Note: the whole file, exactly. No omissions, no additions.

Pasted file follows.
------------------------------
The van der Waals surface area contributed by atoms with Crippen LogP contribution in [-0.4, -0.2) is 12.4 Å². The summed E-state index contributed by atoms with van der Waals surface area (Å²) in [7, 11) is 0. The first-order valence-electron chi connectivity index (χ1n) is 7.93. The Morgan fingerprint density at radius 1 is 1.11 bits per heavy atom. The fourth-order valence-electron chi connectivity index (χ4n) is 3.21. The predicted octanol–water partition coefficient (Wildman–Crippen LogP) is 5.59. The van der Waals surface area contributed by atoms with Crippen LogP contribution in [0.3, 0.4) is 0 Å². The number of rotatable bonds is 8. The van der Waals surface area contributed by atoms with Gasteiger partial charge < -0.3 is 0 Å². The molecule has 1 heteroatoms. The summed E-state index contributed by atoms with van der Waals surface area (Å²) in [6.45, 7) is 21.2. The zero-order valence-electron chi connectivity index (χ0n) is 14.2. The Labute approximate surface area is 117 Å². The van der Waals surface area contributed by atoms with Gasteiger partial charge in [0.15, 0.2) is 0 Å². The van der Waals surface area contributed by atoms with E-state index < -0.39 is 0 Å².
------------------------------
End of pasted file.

The van der Waals surface area contributed by atoms with Crippen LogP contribution in [-0.4, -0.2) is 12.4 Å². The summed E-state index contributed by atoms with van der Waals surface area (Å²) in [7, 11) is 0. The first-order valence-electron chi connectivity index (χ1n) is 7.93. The Morgan fingerprint density at radius 1 is 1.11 bits per heavy atom. The fourth-order valence-electron chi connectivity index (χ4n) is 3.21. The predicted octanol–water partition coefficient (Wildman–Crippen LogP) is 5.59. The van der Waals surface area contributed by atoms with Crippen LogP contribution in [0.3, 0.4) is 0 Å². The number of rotatable bonds is 8. The van der Waals surface area contributed by atoms with Gasteiger partial charge < -0.3 is 0 Å². The molecule has 1 heteroatoms. The summed E-state index contributed by atoms with van der Waals surface area (Å²) in [6.45, 7) is 21.2. The zero-order valence-electron chi connectivity index (χ0n) is 14.2. The Labute approximate surface area is 117 Å². The van der Waals surface area contributed by atoms with Gasteiger partial charge in [0.15, 0.2) is 0 Å². The van der Waals surface area contributed by atoms with E-state index < -0.39 is 0 Å².